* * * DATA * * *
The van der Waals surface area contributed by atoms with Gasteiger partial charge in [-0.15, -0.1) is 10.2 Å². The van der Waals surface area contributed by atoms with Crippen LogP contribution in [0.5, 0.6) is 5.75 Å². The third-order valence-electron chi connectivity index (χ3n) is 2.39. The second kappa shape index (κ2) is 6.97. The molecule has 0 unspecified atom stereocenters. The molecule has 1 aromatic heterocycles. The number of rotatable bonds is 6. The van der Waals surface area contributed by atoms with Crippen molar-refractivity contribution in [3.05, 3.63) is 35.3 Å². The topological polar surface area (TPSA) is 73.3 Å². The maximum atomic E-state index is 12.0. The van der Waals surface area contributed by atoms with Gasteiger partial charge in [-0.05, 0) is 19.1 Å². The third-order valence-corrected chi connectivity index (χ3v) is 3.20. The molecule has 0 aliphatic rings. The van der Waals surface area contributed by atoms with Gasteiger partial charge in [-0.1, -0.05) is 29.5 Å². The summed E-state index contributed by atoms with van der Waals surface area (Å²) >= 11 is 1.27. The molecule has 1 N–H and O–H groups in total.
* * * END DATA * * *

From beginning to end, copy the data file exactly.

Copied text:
The van der Waals surface area contributed by atoms with Gasteiger partial charge in [-0.15, -0.1) is 10.2 Å². The van der Waals surface area contributed by atoms with Crippen LogP contribution in [0.5, 0.6) is 5.75 Å². The third-order valence-electron chi connectivity index (χ3n) is 2.39. The second kappa shape index (κ2) is 6.97. The molecule has 0 unspecified atom stereocenters. The molecule has 1 aromatic heterocycles. The number of rotatable bonds is 6. The van der Waals surface area contributed by atoms with Crippen molar-refractivity contribution in [3.05, 3.63) is 35.3 Å². The topological polar surface area (TPSA) is 73.3 Å². The maximum atomic E-state index is 12.0. The van der Waals surface area contributed by atoms with Gasteiger partial charge in [-0.05, 0) is 19.1 Å². The third-order valence-corrected chi connectivity index (χ3v) is 3.20. The molecule has 0 aliphatic rings. The van der Waals surface area contributed by atoms with Gasteiger partial charge in [-0.1, -0.05) is 29.5 Å². The summed E-state index contributed by atoms with van der Waals surface area (Å²) >= 11 is 1.27. The molecule has 1 N–H and O–H groups in total.